Is ‘Flashblood’ the Latest Trend for Heroin Use in New Milford?
New Milford Police Officer, Christopher Shaw, was the first one to see them — syringes filled with a red substance.
According to the Republican-American, Officer Shaw pulled over a minivan being driven by Tiffany Larmore, and what he said he saw were around 200 empty wax folds of heroin and cocaine scattered throughout the minivan. Some were empty, while some of the syringes were filled with a red substance, which turned out to be blood mixed with heroin — also known as "Flashblood" or "Flushblood".
Flashblood is defined as an intravenous drug administration technique used by intravenous drug users. The syringe full of blood is passed from someone who has just injected heroin to someone else who injects it instead of the pure heroin. The practice originated in Tanzania and Kenya. New Milford Police are pretty sure this is their first experience with needle and blood sharing.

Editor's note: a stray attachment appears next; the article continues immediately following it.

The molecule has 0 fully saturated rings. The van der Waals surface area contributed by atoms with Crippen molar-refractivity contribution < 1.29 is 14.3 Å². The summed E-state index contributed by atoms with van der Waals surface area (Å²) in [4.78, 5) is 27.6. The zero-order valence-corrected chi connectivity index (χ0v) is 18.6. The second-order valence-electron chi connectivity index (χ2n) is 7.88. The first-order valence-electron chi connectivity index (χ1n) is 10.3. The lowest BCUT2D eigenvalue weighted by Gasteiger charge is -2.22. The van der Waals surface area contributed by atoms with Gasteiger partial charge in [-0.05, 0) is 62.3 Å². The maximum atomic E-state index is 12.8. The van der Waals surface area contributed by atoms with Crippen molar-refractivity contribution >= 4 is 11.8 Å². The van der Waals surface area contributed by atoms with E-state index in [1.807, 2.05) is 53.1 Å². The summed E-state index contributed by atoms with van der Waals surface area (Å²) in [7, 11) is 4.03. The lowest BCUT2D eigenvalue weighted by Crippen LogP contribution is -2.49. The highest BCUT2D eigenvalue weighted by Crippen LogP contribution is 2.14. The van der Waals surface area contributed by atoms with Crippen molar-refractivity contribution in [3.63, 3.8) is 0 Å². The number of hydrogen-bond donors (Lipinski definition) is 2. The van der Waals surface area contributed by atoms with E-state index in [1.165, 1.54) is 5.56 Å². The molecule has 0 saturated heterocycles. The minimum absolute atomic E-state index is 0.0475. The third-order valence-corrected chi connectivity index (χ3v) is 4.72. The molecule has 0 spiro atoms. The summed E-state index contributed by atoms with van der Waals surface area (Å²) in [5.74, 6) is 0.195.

Blood mixed with heroin is a desperate and extremely risky measure that addicts will use to ward off withdrawal symptoms when they can't obtain or afford to buy heroin. In my opinion, it can only be described as "nasty".
My son, EJ, who's a recovering addict told me that addicts will do anything to get their next fix, even if it means stealing money or jewelry from mom and/or dad or even friends. The only thing heroin is good for is ruining lives and nothing else. One last thing, my son once told me before he got clean:
Dad, I told myself I would never ever try heroin, but in a weak moment I did, and I was instantly hooked.
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